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Clover Schools nearly $200 million bond does not pass, district answers what’s next

Published: Sep. 20, 2021 at 6:48 PM EDT
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CHARLOTTE, N.C. (WBTV) -A resounding ‘No.’

That is how voters in Clover responded to the school district’s plan to build new schools by raising taxes.

Just over 70 percent of voters voted to deny Clover Schools a 200-million-dollar bond referendum. If it passed, it would have paid for three new schools district leaders say are needed because of an influx of new students.

A spokesperson says over the past several years the district had been on par with their projections, but unprecedented growth occurred in the last couple of years, including this year.

The new school year has added an additional 500 students above those projections.

Charlene Ridley knows first-hand how overcrowding could affect Clover Schools soon.

”My youngest is at Oakridge and it’s already at capacity so it’s definitely going to be overcrowded,” says Ridley.

Oakridge is one of the worst in the district when it comes to capacities, but Ridley was one of more than 5,600 voters to vote no to the bond referendum that would have helped build a new middle school.

”I want to make sure they are in good schools that are not overcrowded and that they are given the resources that they need to be successful but this doesn’t make me feel like we’re on the right track,” says Ridley.

Since the vote, people have been sharing their feedback with Clover Schools on why they voted against the bond referendum.

The biggest reason they’ve heard is that taxpayers didn’t want to foot the bill.

To be able to pay for the new schools, there was going to be about a 30 percent tax increase for people.

The district has said time and time again that this was a major hike but necessary.

But it wasn’t the only reason. Some people I talked to did not give Clover school leaders the vote of confidence.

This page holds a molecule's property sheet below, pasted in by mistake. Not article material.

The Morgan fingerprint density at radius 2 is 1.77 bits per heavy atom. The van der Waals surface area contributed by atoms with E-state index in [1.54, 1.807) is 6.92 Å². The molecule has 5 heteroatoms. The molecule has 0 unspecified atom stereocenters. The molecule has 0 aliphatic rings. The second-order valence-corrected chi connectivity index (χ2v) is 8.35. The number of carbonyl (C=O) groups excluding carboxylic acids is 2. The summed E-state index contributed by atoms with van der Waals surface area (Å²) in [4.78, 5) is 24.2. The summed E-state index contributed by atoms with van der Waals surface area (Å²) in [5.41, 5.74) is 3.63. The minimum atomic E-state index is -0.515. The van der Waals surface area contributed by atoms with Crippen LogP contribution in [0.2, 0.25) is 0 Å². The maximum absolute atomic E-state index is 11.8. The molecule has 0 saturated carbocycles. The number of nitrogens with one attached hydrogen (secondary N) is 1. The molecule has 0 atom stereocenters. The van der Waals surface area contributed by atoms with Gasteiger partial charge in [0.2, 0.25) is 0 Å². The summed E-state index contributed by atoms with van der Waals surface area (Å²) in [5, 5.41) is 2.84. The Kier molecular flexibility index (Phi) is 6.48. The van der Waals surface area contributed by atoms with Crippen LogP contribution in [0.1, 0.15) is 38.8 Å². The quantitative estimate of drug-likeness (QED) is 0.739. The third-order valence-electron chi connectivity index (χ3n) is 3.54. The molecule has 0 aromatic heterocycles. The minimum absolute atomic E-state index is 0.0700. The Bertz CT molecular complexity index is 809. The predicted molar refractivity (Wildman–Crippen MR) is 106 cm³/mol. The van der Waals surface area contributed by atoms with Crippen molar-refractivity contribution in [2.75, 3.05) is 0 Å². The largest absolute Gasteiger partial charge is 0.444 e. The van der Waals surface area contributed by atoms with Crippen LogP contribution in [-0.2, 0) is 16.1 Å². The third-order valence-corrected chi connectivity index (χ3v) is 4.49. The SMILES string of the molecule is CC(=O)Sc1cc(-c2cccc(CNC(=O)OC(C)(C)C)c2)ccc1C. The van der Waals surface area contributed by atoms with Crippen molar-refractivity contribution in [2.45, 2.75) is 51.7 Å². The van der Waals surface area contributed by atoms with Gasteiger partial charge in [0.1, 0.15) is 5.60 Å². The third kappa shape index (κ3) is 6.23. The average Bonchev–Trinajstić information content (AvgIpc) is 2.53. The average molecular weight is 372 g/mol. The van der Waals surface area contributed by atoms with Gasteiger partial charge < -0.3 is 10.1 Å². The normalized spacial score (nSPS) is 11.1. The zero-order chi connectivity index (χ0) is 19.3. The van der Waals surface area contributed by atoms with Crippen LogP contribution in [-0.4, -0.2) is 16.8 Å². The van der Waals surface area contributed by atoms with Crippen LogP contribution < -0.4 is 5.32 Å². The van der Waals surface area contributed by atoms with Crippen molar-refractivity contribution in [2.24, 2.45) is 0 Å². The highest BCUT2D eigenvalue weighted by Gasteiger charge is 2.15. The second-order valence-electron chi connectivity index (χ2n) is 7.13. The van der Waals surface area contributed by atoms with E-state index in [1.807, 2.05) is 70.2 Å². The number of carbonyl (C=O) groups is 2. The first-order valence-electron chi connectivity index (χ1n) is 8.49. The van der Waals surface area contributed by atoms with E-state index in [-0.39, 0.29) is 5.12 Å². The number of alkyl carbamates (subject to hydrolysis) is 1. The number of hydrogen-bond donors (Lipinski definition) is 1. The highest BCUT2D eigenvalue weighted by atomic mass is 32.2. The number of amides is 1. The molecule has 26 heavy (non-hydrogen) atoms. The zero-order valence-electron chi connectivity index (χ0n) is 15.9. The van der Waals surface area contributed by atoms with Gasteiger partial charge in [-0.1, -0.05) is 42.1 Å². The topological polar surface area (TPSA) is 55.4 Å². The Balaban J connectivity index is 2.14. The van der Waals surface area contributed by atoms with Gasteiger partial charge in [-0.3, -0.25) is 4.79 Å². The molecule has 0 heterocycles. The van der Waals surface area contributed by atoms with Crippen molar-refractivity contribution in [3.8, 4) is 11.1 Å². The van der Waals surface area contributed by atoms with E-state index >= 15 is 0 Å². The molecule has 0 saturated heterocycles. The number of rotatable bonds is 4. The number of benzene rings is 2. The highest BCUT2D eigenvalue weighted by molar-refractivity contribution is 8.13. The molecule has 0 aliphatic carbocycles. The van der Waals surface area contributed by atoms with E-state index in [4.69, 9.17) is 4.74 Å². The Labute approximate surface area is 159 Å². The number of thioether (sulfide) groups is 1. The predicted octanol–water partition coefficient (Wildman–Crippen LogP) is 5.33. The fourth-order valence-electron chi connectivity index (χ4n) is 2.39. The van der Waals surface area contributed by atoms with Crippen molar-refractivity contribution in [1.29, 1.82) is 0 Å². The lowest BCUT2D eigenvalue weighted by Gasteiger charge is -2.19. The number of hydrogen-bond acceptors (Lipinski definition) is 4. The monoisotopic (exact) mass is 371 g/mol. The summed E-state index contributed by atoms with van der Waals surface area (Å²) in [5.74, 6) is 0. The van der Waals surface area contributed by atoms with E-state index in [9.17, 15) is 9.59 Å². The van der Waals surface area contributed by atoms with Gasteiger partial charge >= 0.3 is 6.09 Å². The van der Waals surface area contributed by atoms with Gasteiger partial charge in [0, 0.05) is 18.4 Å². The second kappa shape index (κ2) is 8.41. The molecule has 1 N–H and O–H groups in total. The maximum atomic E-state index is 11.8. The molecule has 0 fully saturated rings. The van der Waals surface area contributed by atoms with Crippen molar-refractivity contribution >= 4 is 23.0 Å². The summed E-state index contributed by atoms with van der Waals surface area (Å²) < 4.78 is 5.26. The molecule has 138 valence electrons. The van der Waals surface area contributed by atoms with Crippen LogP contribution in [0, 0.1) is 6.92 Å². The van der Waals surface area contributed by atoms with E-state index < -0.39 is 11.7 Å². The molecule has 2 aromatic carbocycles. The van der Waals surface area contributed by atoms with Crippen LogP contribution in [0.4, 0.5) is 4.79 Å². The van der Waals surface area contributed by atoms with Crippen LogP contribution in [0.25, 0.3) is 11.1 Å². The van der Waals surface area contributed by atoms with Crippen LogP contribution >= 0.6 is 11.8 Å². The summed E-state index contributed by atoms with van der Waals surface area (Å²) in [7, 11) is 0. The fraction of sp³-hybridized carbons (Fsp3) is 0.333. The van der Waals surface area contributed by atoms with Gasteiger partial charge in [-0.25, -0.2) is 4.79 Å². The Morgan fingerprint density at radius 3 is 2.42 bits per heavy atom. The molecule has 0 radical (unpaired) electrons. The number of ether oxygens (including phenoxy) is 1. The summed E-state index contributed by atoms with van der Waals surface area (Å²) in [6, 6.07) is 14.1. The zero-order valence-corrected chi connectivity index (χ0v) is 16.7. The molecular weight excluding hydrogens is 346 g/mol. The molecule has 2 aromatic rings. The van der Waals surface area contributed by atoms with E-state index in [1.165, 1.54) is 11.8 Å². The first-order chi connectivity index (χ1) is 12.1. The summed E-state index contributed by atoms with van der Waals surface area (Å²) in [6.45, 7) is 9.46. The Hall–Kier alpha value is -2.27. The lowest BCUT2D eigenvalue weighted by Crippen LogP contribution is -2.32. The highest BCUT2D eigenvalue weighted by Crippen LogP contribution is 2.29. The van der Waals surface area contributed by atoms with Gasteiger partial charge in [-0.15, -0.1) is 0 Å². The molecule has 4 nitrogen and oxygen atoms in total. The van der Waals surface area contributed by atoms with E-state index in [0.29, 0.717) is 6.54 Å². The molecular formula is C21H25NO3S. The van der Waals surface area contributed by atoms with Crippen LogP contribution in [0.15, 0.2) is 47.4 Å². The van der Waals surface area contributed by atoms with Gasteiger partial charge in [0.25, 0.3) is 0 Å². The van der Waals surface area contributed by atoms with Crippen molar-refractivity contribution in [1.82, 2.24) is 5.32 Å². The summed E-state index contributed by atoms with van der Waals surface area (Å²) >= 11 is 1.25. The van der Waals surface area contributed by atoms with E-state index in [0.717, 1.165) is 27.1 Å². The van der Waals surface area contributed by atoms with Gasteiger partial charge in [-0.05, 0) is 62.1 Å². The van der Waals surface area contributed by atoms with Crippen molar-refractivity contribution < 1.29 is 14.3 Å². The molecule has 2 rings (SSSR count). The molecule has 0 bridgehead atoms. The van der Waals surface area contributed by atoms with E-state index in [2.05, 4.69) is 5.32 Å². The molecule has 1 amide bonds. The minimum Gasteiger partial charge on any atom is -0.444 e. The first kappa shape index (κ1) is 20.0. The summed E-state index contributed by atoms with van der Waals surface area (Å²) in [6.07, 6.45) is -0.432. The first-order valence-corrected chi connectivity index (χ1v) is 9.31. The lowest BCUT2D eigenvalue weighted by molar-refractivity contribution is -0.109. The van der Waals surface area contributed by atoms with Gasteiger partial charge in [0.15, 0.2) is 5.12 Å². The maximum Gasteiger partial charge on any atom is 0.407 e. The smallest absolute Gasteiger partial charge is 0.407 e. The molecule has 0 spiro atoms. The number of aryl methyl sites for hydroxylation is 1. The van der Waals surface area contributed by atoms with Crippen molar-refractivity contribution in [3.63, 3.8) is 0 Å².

Several people have voiced why they voted no. They felt Clover Schools should have taken more time to break down the data, especially the rising population numbers, and use it to show why they needed the schools.

They also said they needed more time to decide after getting the information.

The district did have several town hall meetings and used social media to get the word out about the referendum, but district spokesperson Bryan Dillon says they are considering all of the feedback from the people who voted no.

”We’ll go back, we’ll listen to that more. We’ll continue to move forward. One thing that we can all agree on is Clover is a growing area,” says Dillon.

Since the bond did not pass, Ridley has more questions than answers.

”What’s our next step? Do we go back and look at the data again? Do we figure out where to cut cost if there’s possibilities? Do we propose alternatives? What’s the plan B?” says Ridley.

Spokesperson Bryan Dillon says the answer to all those questions depends on the voters.

”The important part will be getting together and seeing what we can all agree on that is best for our community,” says Dillon.

Since the vote just happened, those discussions are not happening yet. However, they are already preparing more information and town halls to gather public input to have the best chance for next time.

”We’ll have to come back and put together the best package that the community can support,” he says.

But Dillon says the need for schools, especially a middle school, remains. It is the next big focus to determine how to fund the new schools.

”We’ll have to have some short-term solutions that we can work on but I am sure there will be plenty of ideas put down on the table,” he says.

Dillon says the district is positive even with the uphill battle ahead, but Ridley says it might not be hard to convince her and others with the right info.

”If it can be justified and we won’t have to come back for a new bond in three years then I will be more likely to say yes absolutely,” says Ridley.

There is no timeline for when people could start getting more information or when the town halls start again.

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